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First Anti-Corruption EU Report


The European Commission has published the first  Anti-Corruption EU Report.

The report thoroughly evaluates the advantages and disadvantages of 28 member States in the anti-corruption fight. The report was compiled by the Directorate General for Home Affairs, and it is based on the assessment by the European Commission which has worked on it for the past two years, as well as an independent assessment of Transparency International.


The report states that, due to the entrance of Croatia into the European Union, it has established a broad legal and institutional framework for the fight against corruption, but that the Croatian citizens believe that in every area ​​corruption is more pervasive than does the average citizen of the Union. On average, 76% of EU citizens believe that corruption is widespread in their country. In Croatia, the percentage is much higher. Even 94% of citizens believe that corruption in Croatia is widespread. 4% of EU citizens, or 6% of Croatians, last year were in a position of having to pay bribes or somehow witnessed corruption. 81% of Croatian companies believe that corruption creates obstacles in their business.


The largest problems in Croatia are, according to the report, the lack of implementation of the existing legal framework, the emphasis on repression rather than on prevention, nepotism in the public sector, the high politicization of public administration, low standard of integrity in politics, and corruption in public companies and public procurement.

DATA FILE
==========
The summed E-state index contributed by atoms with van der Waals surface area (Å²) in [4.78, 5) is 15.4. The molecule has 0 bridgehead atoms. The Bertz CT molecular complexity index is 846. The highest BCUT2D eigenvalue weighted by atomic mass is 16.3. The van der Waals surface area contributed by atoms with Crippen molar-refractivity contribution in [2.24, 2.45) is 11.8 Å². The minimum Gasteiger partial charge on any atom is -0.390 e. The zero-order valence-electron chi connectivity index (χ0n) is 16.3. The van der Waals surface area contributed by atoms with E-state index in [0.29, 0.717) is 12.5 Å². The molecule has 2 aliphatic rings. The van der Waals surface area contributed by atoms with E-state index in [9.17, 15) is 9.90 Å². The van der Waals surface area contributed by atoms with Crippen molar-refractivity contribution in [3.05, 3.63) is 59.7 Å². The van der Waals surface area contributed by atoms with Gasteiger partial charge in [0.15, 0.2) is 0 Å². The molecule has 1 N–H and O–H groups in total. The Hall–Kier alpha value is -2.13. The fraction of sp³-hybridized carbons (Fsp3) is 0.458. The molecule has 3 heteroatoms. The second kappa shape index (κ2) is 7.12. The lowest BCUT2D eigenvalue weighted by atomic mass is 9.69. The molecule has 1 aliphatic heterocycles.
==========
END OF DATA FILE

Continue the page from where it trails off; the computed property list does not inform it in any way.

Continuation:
Therefore, the Commission seeks a strong review of the financial status and the conflicts of interest for government officials on the local level, greater professionalization of management, corruption prevention in public companies, strategic approach to the prevention of corruption in public procurement procedures, stronger control in health care and an increased use of the right of access to information. Otherwise, the European Commission has only recommended strong protection of the whistlers to Croatia – persons who report irregularities, which are already well protected in other countries of the Union.


"Anti-corruption report by the European Union confirms that Croatia needs to seriously set to work in the fight against corruption. What is required is a solid implementation of the existing laws that inhibit non-transparent actions and the creation of more stringent legal framework for the prevention of conflicts of interest. Day after day, the media reveal the affairs in which the Croatian government officials have shown an amazing ability of exploiting loopholes. Because of cases such as these, the requisition of the officials’ assets who had gained it by taking advantage of the public goods, should be enabled", said the president of Transparency International Croatia, Davorka Budimir, and expressed satisfaction that most of the recommendations of the European Commission for the prevention of corruption in Croatia overlap with Transparency International Croatia past years highlights.


In order to successfully coerce corruption in Croatia, Transparency International Croatia proposes the creation of a Registry of political officials. This register, like Veterans Registry should contain publicly available information about the assets of officials.

Corruption is a problem in all 28 EU member states

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